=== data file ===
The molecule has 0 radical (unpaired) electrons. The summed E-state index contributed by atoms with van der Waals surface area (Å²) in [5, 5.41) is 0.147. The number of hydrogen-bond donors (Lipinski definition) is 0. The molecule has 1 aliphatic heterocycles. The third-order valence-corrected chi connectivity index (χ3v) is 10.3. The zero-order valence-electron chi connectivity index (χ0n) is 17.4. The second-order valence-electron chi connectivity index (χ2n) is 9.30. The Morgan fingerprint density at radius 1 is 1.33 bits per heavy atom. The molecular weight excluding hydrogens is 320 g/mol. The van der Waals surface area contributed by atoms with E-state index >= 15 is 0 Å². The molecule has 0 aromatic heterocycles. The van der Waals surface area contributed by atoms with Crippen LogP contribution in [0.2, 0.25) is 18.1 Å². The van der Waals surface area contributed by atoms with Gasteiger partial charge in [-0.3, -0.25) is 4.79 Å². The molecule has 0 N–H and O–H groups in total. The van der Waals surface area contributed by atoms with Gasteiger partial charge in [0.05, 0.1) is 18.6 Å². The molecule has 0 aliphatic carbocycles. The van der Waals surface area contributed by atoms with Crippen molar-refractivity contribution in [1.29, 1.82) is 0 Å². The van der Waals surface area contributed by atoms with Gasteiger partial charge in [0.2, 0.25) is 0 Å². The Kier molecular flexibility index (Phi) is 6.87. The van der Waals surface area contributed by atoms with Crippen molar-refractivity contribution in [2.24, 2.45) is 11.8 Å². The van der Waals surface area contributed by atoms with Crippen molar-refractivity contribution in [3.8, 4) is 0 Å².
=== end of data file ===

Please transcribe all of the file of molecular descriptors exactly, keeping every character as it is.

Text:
The molecule has 0 radical (unpaired) electrons. The summed E-state index contributed by atoms with van der Waals surface area (Å²) in [5, 5.41) is 0.147. The number of hydrogen-bond donors (Lipinski definition) is 0. The molecule has 1 aliphatic heterocycles. The third-order valence-corrected chi connectivity index (χ3v) is 10.3. The zero-order valence-electron chi connectivity index (χ0n) is 17.4. The second-order valence-electron chi connectivity index (χ2n) is 9.30. The Morgan fingerprint density at radius 1 is 1.33 bits per heavy atom. The molecular weight excluding hydrogens is 320 g/mol. The van der Waals surface area contributed by atoms with E-state index >= 15 is 0 Å². The molecule has 0 aromatic heterocycles. The van der Waals surface area contributed by atoms with Crippen LogP contribution in [0.2, 0.25) is 18.1 Å². The van der Waals surface area contributed by atoms with Gasteiger partial charge in [-0.3, -0.25) is 4.79 Å². The molecule has 0 N–H and O–H groups in total. The van der Waals surface area contributed by atoms with Gasteiger partial charge in [0.05, 0.1) is 18.6 Å². The molecule has 0 aliphatic carbocycles. The van der Waals surface area contributed by atoms with Crippen molar-refractivity contribution in [1.29, 1.82) is 0 Å². The van der Waals surface area contributed by atoms with Gasteiger partial charge in [0.2, 0.25) is 0 Å². The Kier molecular flexibility index (Phi) is 6.87. The van der Waals surface area contributed by atoms with Crippen molar-refractivity contribution in [2.24, 2.45) is 11.8 Å². The van der Waals surface area contributed by atoms with Crippen molar-refractivity contribution in [3.8, 4) is 0 Å².